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Why there's no need to panic about the Ebola patient in the US

World Health Organization officials prepare to enter a hospital during a 2012 Ebola outbreak in Uganda.
World Health Organization officials prepare to enter a hospital during a 2012 Ebola outbreak in Uganda.
Isaac Kasamani/AFP via Getty Images

The State Department has brought one of two US citizens infected with Ebola in West Africa back for treatment. The patient, Dr. Kent Brantly, is now being treated in a special isolation unit at Emory University Hospital in Atlanta, according to Reuters.

Emory University confirmed that they're treating the patient in a statement:

This special isolation unit was previously developed to treat patients who are exposed to certain serious infectious diseases. It is physically separate from other patient areas and has unique equipment and infrastructure that provide an extraordinarily high level of clinical isolation.

Emory University Hospital physicians, nurses and staff are highly trained in the specific and unique protocols and procedures necessary to treat and care for this type of patient. The standard, rigorous infection control procedures used at Emory protect the patient, Emory health care workers, and the general public. As the CDC says, Ebola does not pose a significant risk to the U.S. public.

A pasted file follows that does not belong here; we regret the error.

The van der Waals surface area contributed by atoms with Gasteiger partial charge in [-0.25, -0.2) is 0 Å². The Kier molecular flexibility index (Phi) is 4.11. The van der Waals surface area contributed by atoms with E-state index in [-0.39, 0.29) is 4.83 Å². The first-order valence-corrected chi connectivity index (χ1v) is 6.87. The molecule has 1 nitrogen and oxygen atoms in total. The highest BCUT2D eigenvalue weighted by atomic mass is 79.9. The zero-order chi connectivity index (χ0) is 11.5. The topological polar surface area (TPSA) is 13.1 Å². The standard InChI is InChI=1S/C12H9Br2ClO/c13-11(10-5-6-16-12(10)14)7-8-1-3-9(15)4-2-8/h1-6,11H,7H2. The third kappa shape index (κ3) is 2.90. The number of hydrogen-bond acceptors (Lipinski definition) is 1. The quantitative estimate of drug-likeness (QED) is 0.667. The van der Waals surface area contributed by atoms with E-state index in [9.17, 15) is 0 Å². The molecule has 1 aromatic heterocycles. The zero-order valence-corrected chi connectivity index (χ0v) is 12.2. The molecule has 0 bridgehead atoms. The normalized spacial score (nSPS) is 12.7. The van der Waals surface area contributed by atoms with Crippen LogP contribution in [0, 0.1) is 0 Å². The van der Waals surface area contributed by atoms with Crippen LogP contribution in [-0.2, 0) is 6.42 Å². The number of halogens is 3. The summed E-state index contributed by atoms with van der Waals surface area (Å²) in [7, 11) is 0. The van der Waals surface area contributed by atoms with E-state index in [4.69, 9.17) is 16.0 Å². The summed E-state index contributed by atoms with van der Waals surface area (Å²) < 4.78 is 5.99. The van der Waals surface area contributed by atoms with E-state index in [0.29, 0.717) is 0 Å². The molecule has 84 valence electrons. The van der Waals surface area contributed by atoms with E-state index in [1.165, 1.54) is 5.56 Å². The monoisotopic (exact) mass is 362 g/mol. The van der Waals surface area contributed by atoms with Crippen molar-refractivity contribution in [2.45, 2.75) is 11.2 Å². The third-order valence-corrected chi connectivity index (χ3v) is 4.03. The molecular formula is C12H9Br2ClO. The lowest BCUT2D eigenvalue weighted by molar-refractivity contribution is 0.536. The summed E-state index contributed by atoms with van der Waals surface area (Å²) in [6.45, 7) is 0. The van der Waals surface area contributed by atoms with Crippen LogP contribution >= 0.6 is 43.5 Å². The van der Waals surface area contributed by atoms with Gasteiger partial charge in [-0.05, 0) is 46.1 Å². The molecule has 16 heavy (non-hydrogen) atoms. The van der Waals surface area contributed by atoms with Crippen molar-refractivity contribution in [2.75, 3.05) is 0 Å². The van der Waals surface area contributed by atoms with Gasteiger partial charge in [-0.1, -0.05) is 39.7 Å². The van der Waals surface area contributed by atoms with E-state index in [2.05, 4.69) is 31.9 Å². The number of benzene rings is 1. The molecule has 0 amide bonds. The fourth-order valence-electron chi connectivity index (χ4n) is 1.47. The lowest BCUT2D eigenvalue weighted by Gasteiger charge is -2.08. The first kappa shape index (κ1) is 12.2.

The statement also said that a second patient should arrive sometime the week of August 3. It's most likely that this patient is missionary Nancy Writebol, the other infected American.

Transmission of Ebola will be prevented using standard protocols, and health officials say that the two pose very little risk to the general public.

Even if there were some terrible, unforeseen accident with one of these patients, Ebola wouldn't be likely to spread very far. First, Ebola doesn't jump from person to person through the air, but through close contact by touching bodily fluids such as sweat, vomit, or blood. The outbreak in West Africa is so severe for a number of key reasons, including a lack of resources, inadequate infection-control measures, and mistrust of health workers. The United States, by contrast, has far better public-health infrastructure. And that makes all the difference.

For a step-by-step walkthrough of the "Ebola loose in America" scenario, read "What would happen if Ebola came to the United States?"

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